Now, a new generation of American men and women, working with the day's—working with today's latest technology, is going to build a new arsenal to defeat the current enemy of world peace, health, and stability: COVID-19. Albert was gracious enough to welcome me to Kalamazoo plant back in February. It's incredible the ingenuity, the care, the safety that goes into every single dose as I toured the entire plant.

Most of all, when you're there, you feel the pride that every worker there feels, how—the pride they feel in what they are doing. I've been to a lot of plants. I have worked—I'm a big union guy. I've been doing it my whole career. But you could see the looks on their faces; they were proud. I mean it sincerely, they were proud of what they were doing. They knew what they were doing.

American workers will now produce vaccines to save lives of people in Africa, Asia, Latin America, and the Caribbean: people they will never meet and have never met, places they've never visited and probably won't have an opportunity to, but lives saved all the same thanks to American leadership and American workers' hard work and values.

Let me close with this: This is a monumental commitment by the American people. As I said, we're a nation full of people who step up at times of need to help our fellow human beings, both at home and abroad. We're not perfect, but we step up.

But we're not alone in this endeavor, that's the point I want to make. We're going to help lead the world out of this pandemic, working alongside our global partners. Under the U.K. chairmanship of the G-7, democracies of the world are posed to deliver as well. This U.S. contribution is the foundation for additional coordinated efforts to help vaccine the world—vaccinate the world. The British Government, the Prime Minister, has led a strong campaign to get people vaccinated across the U.K., and I'm grateful they're making their own generous donation.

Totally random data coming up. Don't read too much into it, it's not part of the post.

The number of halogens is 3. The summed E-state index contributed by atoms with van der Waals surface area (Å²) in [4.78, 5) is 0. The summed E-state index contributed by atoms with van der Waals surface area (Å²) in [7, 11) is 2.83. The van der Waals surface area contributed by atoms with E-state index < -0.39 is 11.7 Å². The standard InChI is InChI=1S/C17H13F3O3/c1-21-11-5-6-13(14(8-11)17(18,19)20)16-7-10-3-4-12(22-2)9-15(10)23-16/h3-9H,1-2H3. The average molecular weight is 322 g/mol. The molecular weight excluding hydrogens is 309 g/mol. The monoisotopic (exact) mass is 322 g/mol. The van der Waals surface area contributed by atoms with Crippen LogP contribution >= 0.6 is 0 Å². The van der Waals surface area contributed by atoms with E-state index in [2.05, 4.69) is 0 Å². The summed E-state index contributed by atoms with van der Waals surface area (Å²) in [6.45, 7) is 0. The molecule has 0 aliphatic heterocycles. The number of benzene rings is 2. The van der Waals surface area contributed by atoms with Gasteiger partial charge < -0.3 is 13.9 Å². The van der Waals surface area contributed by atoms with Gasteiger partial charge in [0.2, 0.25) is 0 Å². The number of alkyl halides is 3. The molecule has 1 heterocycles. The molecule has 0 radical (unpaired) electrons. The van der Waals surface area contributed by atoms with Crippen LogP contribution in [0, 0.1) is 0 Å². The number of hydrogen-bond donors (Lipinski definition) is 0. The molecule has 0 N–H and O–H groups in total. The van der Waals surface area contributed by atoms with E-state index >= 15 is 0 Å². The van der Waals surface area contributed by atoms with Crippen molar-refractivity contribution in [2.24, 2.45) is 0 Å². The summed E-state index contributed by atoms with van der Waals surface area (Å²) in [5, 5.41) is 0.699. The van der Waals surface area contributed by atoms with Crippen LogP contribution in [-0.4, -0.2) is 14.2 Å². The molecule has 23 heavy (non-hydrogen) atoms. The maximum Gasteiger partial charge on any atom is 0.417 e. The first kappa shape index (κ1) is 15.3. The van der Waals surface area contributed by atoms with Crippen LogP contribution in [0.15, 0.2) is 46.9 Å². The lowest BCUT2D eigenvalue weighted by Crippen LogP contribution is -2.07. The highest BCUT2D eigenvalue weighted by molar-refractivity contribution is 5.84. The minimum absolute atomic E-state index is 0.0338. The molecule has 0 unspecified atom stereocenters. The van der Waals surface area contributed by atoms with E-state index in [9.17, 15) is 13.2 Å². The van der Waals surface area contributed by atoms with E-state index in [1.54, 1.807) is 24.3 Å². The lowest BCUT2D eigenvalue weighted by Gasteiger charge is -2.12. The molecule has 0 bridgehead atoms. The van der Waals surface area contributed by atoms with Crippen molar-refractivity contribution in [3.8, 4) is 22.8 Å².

Tomorrow the G-7 nations will be announcing the full scope of our commitment, "our" meaning the G-7. And I want to thank all of my G-7 partners for stepping up to recognize our responsibility to meet the moment. I'm looking forward to working with my counterparts on these efforts in the coming days and much more.

One final point I want to make clear: This is not the end of our efforts to fight COVID-19 or vaccinate the world. We have to turn manufacturing—we have to turn manufactured doses into shots in arms to protect people and communities.

That's why the United States is already providing hundreds of millions in funding to support last-minute vaccination efforts, including new funding from Congress as part of the American Rescue Plan and working with programs in Latin America, Asia, and Africa. We're going to keep manufacturing doses, donating doses, getting "jabs"—as they say here in the U.K.—in arms, until the world has beaten this virus.

I want to thank you all. Now, I'd like to turn it over to my friend, the CEO and chairman of Pfizer, Albert Bourla. Albert, it's all yours. And, again, personally, thank you for stepping up.